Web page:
Understanding Exposure: How to Shoot Great Photographs with a Film or Digital Camera
    Understanding Shutter Speed: Creative Action and Low-Light Photography Beyond 1/125 Second
    Learning to See Creatively: Design, Color & Composition in Photography

    For landscape photography and photography is general, you have to understand how light behaves and the types of lighting that will give you the best image quality (aka basic daylight exposure). Photography in literal translation mean "Light writing" or "the ability to work with light".

  11. #11

    Re: So many questions I have, what to start with?

    I have one book written by a pro. He uses some spot meters, Pentax Digital Spotmeter with the IRE scale to determine exposure, or Minolta sth. Nice toy but it is more expensive than my camera. This book is to heavy to digest at the moment. He talk to much about film cameras, huge frame cameras like Hasselblats and Sinars and some specialized equipment that goes with that. Equipment that i will probably never touch in my life anyway. I have a feeling this guy hates digital and converted only because situation made him to.

    I keep experimenting. I find low light pictures quite interesting. Just uploaded one more photo to my album. Tripod plus long exposure is a lot of fun for me. The Low Light Night was taken at ISO 100, F4, 20. I love the output. No post processing. So far...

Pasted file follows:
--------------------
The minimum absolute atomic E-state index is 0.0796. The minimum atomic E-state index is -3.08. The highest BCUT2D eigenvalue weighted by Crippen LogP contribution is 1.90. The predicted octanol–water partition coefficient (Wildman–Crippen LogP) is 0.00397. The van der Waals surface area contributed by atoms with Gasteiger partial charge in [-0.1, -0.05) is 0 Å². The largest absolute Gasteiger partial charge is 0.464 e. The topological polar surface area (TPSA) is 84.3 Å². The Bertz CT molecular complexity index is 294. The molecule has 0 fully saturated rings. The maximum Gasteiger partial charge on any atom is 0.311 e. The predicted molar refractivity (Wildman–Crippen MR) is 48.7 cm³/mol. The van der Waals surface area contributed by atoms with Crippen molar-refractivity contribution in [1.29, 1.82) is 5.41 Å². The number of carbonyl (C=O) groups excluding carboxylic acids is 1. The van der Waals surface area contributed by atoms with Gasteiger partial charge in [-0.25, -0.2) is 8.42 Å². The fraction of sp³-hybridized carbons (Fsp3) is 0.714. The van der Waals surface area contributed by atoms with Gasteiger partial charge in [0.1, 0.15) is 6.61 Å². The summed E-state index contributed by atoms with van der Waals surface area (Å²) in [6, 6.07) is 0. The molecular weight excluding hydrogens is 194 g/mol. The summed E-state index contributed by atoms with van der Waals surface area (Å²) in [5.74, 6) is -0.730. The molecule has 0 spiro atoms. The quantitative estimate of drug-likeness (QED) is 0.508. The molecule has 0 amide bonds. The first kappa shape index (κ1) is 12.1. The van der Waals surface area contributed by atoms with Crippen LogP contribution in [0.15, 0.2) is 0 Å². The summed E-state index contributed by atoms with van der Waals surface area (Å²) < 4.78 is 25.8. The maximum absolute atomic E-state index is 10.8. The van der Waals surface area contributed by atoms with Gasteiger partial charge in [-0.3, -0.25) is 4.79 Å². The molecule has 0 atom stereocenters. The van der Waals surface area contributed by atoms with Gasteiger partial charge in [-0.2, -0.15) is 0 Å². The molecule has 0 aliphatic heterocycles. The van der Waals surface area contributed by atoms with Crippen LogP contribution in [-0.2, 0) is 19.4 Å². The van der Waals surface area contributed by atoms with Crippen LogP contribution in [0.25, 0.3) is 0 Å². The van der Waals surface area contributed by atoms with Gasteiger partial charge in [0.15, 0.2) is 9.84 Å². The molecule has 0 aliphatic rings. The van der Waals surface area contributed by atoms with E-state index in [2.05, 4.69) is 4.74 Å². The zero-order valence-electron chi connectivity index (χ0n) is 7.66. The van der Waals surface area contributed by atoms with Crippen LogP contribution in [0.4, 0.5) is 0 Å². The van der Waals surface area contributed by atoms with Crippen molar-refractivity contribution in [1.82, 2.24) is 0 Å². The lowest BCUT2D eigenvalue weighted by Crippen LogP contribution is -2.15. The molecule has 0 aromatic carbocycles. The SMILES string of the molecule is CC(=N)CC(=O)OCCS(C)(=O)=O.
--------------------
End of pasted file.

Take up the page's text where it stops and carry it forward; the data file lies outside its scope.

Job keeps me busy but i will try to get out soon again and experiment more with shutter speed. Some motion effects so on.

    http://picasaweb.google.co.uk/taon4A...73400041121538

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    Re: So many questions I have, what to start with?

    Hi Taon,

    I think that at your stage an EXCELLENT investment would be this boxed set on Digital Photography from Scott Kelby.

    Scott walks you through every photographic situation imagineable, with just enough information to help you "get the right idea".

    Heck - I liked them so much I bought two sets. (long story!)

  13. #13

    Re: So many questions I have, what to start with?

    Thanks for the tip with shooting in raw. I tried a red car today.
    http://picasaweb.google.co.uk/taon4A...63630359444354
    Shot both raw and jpeg. Went back home and checked in the software supplied with the camera. I didn't realize that even the largest jpeg loses so much detail. Plus, the raw allow me to post process WB and picture style. I managed to make sky more blue and expose the red car giving it a bit more saturation. It was like 2min experiment which results stunned me. From now on RAW only.

    Haven't decided yet on the PP software so far. It has to be free now so I thik about gimp.
    When budget gets better maybe Photoshop.

    Thank You.

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    Re: So many questions I have, what to start with?

    Quote Originally Posted by taon View Post
    From now on RAW only.
    Ah - you're a fast learner I see

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    Re: So many questions I have, what to start with?

    Taon, whatever you do don't get discouraged. As an experienced film user I entered the serious digital world about 12 months ago and even I found it to be a steep learning curve.

    My best advice is to learn every function of your camera thoroughly, and them master each style of shot, starting with the simple ones first, and gradually progress to the more difficult styles. A good basic grounding will stand you in good stead, a bit like learning to drive before getting into a rally car.

    Best of luck, I sometimes wish I still had the enthusiasm that a lot of new photographers have.